To scan the network, it uses the standard Netbios nbstat frames, which elicits a node status response from Netbios and SAMBA clients. The response contains a listing of any Netbios name known to that node.

The infection process begins with a nbstat request frame. When the nbstat is answered, this worm follows it with a TCP session at port 139, which attempts to mount to a share named C.

If successful, this worm loads itself in the Windows folder as a file named scrsvr.exe. It looks for machines in the same domain that has shared C:\ drives with full access.

This worm registers itself as a service and repetitively scans for machines connected to the network. It uses Server Message Block Protocol (SMB) commands to access the shared drives.

More information on the Share Level Password vulnerability is available at:

Other Details

It appears that this worm sends information to the site, http://www.{BLOCKED}asoft.com. Also apparent in its codes is that it downloads updated copies of itself from the Web site. However, at the time of this writing, the site is down and inaccessible.

This worm also drops the files, SCRSIN.DAT and SCRSOUT.DAT in drive C:

  • SCRSIN.DAT
  • SCRSOUT.DAT

It uses these files during the information exchange with http://www.{BLOCKED}asoft.com.

This worm also creates the following mutex to ensure that only one instance of this worm is running in the memory:

ScrSvr31415

Affected Platforms

This worm runs on Windows 95, 98, and ME

Analysis By: Xavier Capilitan

Updated By: Ricardo O. Pineda Jr.

Revision History:

First pattern file version: 705
First pattern file release date: Sep 02, 2002
 
Mar 23, 2006 - Modified Virus Report

SOLUTION


Minimum scan engine version needed: 7.500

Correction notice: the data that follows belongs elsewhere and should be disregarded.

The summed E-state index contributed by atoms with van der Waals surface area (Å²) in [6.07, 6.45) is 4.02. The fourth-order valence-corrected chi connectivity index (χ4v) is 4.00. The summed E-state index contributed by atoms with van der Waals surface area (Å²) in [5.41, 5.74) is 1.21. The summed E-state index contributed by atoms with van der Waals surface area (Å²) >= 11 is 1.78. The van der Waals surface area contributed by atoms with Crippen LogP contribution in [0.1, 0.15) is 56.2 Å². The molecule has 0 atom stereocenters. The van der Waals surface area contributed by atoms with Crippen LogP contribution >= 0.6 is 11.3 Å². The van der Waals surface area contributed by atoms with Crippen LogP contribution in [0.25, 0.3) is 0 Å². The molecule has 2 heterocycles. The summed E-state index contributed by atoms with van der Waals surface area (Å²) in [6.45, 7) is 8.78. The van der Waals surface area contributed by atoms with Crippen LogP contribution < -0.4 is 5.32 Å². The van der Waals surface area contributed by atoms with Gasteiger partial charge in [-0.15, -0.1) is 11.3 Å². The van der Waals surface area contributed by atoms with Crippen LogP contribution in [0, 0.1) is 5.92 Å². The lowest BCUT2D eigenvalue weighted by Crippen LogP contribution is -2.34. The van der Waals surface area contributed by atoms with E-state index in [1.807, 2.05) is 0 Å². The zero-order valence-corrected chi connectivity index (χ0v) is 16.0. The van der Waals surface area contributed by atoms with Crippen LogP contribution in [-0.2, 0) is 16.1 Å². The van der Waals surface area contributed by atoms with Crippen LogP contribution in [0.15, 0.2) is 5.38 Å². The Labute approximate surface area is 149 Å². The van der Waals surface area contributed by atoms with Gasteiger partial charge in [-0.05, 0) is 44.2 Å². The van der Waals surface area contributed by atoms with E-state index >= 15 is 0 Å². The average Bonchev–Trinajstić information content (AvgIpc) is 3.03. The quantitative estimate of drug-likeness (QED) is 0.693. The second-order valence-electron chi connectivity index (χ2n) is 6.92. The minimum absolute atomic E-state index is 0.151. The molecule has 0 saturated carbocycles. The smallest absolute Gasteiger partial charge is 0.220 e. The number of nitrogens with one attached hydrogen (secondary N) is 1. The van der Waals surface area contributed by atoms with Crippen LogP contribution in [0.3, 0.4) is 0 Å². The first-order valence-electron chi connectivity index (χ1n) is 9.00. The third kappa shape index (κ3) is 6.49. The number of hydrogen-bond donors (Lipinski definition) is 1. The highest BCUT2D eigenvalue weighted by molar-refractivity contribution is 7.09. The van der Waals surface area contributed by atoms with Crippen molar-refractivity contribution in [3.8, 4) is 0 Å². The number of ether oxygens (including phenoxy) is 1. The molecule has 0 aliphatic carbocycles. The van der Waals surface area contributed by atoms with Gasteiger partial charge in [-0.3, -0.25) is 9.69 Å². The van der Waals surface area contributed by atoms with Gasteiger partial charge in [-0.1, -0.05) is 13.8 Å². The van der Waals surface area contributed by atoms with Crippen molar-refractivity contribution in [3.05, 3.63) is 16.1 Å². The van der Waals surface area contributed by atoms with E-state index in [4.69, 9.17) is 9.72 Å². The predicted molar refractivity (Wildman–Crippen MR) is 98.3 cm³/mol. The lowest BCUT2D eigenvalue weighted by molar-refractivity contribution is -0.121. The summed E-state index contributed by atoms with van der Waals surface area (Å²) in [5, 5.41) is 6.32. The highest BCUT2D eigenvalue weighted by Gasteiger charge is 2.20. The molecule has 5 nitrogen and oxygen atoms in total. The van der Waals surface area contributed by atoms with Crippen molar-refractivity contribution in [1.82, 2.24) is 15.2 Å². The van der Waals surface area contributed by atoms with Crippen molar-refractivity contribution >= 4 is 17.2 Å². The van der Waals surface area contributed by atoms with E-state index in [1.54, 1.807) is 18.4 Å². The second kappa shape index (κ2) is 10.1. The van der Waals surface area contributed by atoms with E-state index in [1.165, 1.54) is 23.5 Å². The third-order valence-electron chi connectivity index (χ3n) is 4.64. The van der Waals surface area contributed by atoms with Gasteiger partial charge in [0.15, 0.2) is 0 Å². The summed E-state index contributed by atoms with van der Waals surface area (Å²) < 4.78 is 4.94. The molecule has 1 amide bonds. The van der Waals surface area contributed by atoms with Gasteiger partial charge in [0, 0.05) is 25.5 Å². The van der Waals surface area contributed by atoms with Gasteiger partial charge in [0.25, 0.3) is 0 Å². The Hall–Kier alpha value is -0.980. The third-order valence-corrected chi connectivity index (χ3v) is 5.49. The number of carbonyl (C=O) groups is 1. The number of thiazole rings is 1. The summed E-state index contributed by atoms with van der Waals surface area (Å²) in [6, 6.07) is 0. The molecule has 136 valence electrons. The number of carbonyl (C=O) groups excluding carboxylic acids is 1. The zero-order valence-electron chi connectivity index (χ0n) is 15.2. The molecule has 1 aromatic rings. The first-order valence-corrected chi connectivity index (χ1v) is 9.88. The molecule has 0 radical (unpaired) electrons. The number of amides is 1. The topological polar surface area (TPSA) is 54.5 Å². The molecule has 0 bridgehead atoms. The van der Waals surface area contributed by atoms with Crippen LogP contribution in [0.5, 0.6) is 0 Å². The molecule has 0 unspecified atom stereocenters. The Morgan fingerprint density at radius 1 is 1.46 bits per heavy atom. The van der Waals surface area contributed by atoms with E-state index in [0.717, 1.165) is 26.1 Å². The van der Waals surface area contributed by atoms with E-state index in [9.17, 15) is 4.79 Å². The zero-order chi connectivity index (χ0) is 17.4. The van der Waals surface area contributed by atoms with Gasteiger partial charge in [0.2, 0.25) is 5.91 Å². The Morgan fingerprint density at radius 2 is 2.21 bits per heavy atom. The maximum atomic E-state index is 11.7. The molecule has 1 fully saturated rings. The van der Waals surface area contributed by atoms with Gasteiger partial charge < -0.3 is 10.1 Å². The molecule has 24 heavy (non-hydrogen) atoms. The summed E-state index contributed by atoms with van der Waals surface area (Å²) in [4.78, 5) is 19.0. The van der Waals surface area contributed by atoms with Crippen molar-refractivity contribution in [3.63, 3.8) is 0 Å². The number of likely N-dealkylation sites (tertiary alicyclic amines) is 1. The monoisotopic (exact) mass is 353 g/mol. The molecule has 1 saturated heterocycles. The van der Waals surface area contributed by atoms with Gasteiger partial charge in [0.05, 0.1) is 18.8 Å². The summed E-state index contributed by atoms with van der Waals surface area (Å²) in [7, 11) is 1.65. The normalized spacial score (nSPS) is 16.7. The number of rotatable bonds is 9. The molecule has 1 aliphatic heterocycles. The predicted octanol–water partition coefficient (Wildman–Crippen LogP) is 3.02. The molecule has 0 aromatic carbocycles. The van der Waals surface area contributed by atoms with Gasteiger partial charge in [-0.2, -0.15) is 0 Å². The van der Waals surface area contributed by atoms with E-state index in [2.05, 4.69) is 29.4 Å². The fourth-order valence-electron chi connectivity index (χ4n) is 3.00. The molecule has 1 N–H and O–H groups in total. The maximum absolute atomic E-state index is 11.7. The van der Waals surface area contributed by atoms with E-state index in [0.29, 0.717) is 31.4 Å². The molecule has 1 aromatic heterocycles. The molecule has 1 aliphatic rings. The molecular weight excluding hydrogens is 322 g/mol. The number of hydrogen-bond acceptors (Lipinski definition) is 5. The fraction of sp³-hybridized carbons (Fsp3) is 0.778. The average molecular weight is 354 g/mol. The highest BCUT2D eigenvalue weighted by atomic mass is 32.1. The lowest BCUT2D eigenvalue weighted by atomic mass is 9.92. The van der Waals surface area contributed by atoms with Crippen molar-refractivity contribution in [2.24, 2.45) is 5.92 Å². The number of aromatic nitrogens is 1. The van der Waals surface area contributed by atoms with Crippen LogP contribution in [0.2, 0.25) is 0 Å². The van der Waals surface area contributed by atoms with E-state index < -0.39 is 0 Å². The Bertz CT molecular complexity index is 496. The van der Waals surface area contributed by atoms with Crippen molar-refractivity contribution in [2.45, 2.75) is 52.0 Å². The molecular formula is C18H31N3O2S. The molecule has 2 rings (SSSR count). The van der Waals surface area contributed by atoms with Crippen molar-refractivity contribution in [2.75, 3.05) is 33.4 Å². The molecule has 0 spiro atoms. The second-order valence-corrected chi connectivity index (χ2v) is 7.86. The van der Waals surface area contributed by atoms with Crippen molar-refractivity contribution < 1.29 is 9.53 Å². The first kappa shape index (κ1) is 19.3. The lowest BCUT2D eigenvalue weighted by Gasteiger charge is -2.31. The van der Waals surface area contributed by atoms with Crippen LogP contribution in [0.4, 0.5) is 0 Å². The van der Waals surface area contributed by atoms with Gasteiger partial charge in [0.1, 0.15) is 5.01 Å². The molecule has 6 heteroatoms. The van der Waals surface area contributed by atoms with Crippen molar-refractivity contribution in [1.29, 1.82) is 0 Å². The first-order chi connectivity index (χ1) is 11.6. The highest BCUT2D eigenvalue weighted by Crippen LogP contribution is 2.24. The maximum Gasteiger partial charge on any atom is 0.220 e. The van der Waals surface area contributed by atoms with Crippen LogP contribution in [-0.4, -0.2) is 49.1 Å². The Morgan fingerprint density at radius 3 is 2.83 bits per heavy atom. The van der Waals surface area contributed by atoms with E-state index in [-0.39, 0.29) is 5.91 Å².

Pattern file needed: 3.211.00

Pattern release date: Feb 14, 2006


Important note: The "Minimum scan engine" refers to the earliest Trend Micro scan engine version guaranteed to detect this threat. However, Trend Micro strongly recommends that you update to the latest version in order to get comprehensive protection. Download the latest scan engine here.

Solution:
NOTE: Before proceding to remove this malware, Trend Micro recommends that infected machines be temporarily disconnected from the network.

AUTOMATIC REMOVAL INSTRUCTIONS

To automatically remove this malware from your system, please refer to the Trend Micro Damage Cleanup Services.

MANUAL REMOVAL INSTRUCTIONS

Note: To fully remove all associated malware, perform the clean solution for PE_FUNLOVE.4099.

Terminating the Malware Program

This procedure terminates the running malware process.

  1. Open Windows Task Manager.
    On Windows 95, 98, and ME, press
    CTRL%20ALT%20DELETE
  2. In the list of running programs*, locate the process:
    SCRSVR.EXE
  3. Select the malware process, then press either the End Task or the End Process button, depending on the version of Windows on your computer.
  4. To check if the malware process has been terminated, close Task Manager, and then open it again.
  5. Close Task Manager.